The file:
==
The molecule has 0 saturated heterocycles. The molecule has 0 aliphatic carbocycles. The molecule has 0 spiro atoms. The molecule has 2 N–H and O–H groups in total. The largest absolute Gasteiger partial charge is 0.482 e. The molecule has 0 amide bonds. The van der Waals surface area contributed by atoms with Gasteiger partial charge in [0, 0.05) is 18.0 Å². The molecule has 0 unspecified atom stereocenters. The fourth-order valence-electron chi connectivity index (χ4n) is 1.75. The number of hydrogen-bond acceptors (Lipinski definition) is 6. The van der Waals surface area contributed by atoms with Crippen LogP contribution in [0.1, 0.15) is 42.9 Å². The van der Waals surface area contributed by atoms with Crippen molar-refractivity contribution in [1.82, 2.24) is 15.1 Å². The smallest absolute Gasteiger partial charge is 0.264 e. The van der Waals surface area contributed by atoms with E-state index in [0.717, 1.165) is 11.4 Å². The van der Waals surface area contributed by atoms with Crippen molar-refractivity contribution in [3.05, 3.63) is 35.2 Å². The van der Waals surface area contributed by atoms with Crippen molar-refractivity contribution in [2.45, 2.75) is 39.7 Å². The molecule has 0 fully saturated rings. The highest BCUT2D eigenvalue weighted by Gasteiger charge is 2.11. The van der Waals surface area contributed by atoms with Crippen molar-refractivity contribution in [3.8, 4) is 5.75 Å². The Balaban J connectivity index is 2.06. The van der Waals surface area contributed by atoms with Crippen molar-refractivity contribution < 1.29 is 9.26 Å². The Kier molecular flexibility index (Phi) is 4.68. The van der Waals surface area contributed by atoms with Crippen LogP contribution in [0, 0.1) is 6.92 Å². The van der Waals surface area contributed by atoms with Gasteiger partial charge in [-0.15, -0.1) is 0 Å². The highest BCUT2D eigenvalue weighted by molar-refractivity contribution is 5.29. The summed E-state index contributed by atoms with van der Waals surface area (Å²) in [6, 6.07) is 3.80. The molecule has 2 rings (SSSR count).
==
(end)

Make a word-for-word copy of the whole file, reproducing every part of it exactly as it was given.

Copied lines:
The molecule has 0 saturated heterocycles. The molecule has 0 aliphatic carbocycles. The molecule has 0 spiro atoms. The molecule has 2 N–H and O–H groups in total. The largest absolute Gasteiger partial charge is 0.482 e. The molecule has 0 amide bonds. The van der Waals surface area contributed by atoms with Gasteiger partial charge in [0, 0.05) is 18.0 Å². The molecule has 0 unspecified atom stereocenters. The fourth-order valence-electron chi connectivity index (χ4n) is 1.75. The number of hydrogen-bond acceptors (Lipinski definition) is 6. The van der Waals surface area contributed by atoms with Crippen LogP contribution in [0.1, 0.15) is 42.9 Å². The van der Waals surface area contributed by atoms with Crippen molar-refractivity contribution in [1.82, 2.24) is 15.1 Å². The smallest absolute Gasteiger partial charge is 0.264 e. The van der Waals surface area contributed by atoms with E-state index in [0.717, 1.165) is 11.4 Å². The van der Waals surface area contributed by atoms with Crippen molar-refractivity contribution in [3.05, 3.63) is 35.2 Å². The van der Waals surface area contributed by atoms with Crippen molar-refractivity contribution in [2.45, 2.75) is 39.7 Å². The molecule has 0 fully saturated rings. The highest BCUT2D eigenvalue weighted by Gasteiger charge is 2.11. The van der Waals surface area contributed by atoms with Crippen molar-refractivity contribution in [3.8, 4) is 5.75 Å². The Balaban J connectivity index is 2.06. The van der Waals surface area contributed by atoms with Crippen molar-refractivity contribution < 1.29 is 9.26 Å². The Kier molecular flexibility index (Phi) is 4.68. The van der Waals surface area contributed by atoms with Crippen LogP contribution in [0, 0.1) is 6.92 Å². The van der Waals surface area contributed by atoms with Gasteiger partial charge in [-0.15, -0.1) is 0 Å². The highest BCUT2D eigenvalue weighted by molar-refractivity contribution is 5.29. The summed E-state index contributed by atoms with van der Waals surface area (Å²) in [6, 6.07) is 3.80. The molecule has 2 rings (SSSR count).